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  • Kado
  • Katia D. Ulysse (bio)

They were a striking pair. Curious looks fell like arctic air on the back of Kate’s neck. Passengers who could not wait to disembark stopped what they were doing to stare. Strapped to Kate’s chest was the tattered pouch from which a child’s bare feet dangled listlessly. Several of the passengers nodded their approval of the obvious act of kindness Kate had done. A mild disquiet deep within caused a few others to look away.

Kate kept her eyes on the child, guarding him like the priceless gem she believed he was. No one aboard the airplane said a word. The shock of having seen death at its rawest was still much too fresh. Words would be weighed from now on; the value of each breath had soared. The island whose name fit so nicely on dot-org business cards had dealt everyone a bigger surprise than usual. The orchestrator of this massacre was so adamantly apolitical that Palais National collapsed as proof. Even the airport was shut down; every inch of the tarmac would be needed for medical and food aid, the authorities said. All nonmilitary air traffic would remain suspended until further notice.

All the notice Kate required was stacked along the streets and rapidly decomposing in the searing sun. Men and women wore toothpaste mustaches; they’d heard somewhere that the toothpaste would help keep the stench at bay, but Kate did not have time for that. [End Page 124]

As green-winged flies feasted feverishly on “the notice,” US soldiers at Toussaint Louverture Airport selected from the frenzied crowd those who waved American passports. The chosen ones were whisked out of the fractured island. Some French and Canadian nationals were also evacuated, but Kate preferred the proven route.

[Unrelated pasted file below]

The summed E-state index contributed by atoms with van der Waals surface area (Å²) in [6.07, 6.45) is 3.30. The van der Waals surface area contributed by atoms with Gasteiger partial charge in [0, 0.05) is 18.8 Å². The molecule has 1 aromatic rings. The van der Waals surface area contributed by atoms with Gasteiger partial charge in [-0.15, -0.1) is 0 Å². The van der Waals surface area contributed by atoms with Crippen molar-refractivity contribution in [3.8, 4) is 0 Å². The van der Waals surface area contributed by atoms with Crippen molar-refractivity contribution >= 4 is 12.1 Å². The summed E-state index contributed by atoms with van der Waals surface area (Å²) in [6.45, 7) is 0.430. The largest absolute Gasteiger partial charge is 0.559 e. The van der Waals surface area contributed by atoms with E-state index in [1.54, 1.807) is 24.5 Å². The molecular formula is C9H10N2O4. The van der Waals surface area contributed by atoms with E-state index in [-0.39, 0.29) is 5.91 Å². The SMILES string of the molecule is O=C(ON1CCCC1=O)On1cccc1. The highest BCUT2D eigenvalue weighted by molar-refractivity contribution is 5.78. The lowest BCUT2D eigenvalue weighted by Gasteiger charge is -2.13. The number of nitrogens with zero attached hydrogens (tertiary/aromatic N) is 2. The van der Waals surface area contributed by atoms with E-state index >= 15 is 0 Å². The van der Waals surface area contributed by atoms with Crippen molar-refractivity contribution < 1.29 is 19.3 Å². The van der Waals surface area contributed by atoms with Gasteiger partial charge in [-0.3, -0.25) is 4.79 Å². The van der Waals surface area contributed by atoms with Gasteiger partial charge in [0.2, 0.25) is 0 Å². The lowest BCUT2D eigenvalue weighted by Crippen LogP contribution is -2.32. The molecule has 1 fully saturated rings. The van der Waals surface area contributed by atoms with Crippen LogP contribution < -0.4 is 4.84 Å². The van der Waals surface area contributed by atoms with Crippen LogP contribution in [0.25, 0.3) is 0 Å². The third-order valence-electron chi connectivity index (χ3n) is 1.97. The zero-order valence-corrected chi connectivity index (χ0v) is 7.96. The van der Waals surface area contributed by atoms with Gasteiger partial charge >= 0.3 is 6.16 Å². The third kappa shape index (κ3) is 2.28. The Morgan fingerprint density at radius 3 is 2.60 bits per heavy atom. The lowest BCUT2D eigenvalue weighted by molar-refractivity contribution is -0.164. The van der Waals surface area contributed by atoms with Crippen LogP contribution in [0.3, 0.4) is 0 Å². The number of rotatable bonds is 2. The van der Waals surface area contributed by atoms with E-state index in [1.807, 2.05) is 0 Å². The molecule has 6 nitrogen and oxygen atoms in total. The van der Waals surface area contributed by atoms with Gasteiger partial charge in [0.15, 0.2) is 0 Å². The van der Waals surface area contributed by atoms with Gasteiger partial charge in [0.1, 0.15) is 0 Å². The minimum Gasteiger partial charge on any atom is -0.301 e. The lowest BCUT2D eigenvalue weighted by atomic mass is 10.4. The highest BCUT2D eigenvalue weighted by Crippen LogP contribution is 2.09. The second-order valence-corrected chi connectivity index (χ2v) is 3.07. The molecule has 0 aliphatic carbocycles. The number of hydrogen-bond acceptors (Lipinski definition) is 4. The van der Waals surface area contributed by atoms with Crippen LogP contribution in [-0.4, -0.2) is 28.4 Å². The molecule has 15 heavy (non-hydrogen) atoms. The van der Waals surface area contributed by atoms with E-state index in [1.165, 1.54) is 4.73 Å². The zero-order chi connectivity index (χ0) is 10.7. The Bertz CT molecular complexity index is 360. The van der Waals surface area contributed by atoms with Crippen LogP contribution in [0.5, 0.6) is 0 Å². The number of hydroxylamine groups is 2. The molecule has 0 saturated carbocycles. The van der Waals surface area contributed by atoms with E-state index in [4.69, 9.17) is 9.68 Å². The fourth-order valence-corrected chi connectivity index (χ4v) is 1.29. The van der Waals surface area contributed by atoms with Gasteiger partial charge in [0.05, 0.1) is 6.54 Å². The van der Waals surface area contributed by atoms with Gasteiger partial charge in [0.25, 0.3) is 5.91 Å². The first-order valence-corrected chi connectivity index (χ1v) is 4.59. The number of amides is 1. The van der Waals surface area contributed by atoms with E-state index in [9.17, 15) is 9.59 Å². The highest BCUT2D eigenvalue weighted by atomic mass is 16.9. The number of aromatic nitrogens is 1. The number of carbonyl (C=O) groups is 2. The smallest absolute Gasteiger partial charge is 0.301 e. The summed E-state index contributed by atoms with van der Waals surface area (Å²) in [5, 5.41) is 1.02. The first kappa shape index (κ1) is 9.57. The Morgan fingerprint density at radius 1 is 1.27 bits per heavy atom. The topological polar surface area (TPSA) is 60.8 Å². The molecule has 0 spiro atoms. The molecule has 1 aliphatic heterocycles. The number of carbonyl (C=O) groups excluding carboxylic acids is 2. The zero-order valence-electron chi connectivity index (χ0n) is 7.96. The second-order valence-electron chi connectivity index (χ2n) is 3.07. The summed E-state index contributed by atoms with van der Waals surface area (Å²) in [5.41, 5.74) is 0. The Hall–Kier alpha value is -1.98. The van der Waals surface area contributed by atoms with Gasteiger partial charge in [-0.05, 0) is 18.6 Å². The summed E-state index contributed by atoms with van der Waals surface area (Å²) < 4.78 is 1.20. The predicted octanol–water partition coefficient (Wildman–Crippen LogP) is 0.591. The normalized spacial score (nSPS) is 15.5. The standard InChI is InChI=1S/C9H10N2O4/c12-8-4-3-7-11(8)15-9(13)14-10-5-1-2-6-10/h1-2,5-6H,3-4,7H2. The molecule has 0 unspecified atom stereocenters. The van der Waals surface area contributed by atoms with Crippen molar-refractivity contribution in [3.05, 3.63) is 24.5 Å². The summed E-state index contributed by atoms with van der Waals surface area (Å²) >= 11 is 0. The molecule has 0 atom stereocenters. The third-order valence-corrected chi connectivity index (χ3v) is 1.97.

The journey to the Dominican Republic was never without risk, but she knew the roads well. What mattered now was that Secretary Napolitano had announced the humanitarian policy parole for all the children who would have to be rescued from the low rung of despair below which Haiti had slid.

Kate could only sigh, when she and the child strapped to her chest reached US soil at last. She recalled the heap of rubble from which she had rescued him. She wondered if the child remembered the thunder that had come from under the ground. Did he remember how the earth had heaved and then caused walls to crumble, trapping so many underneath tons of cement blocks and wrought iron?

Kate stepped out of the airplane and into what looked like a padded tunnel. The child’s eyes dilated to take in all the shocking new sights. His head oscillated nervously under the red thatch that was Kate’s hair.

Kate followed the arrows directing passengers toward immigration and customs. More arrows indicated the way to the luggage carousel, restaurants, bars, restrooms, exits, and ground transportation. The fluorescent lights hurt the child’s eyes. He had never seen lightbulbs burn so brilliantly. The one inside his house had blinked now and again. Most of the time, it provided as much light as a conch shell.

The child occupied himself with the leather straps of Kate’s handbag. Now, he was bored. His arms slid from Kate’s shoulders and hung limply against her ribcage. His hands opened and closed. Closed and opened. His eyes roved about languidly, not stopping on anything in particular. His ears captured the array of peculiar languages: English, French, Spanish, and Haitian Creole, which he understood. He’d heard it spoken even while he had been in the womb. Now, his mouth had yet to learn how to make words, but surely he would acquire his mother tongue in time.

Kate raced toward immigration. She would have to get through quickly, or miss the connecting flight to her final destination. She traced small circles on the child’s back, keeping him suspended in that narrow space [End Page 125] between curiosity and folly. The child had been too excited to sleep during the flight from the DR. Now, he was tired and hungry. Kate covered his small face with kisses, thanking him for the thing he...


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pp. 124-131
Launched on MUSE
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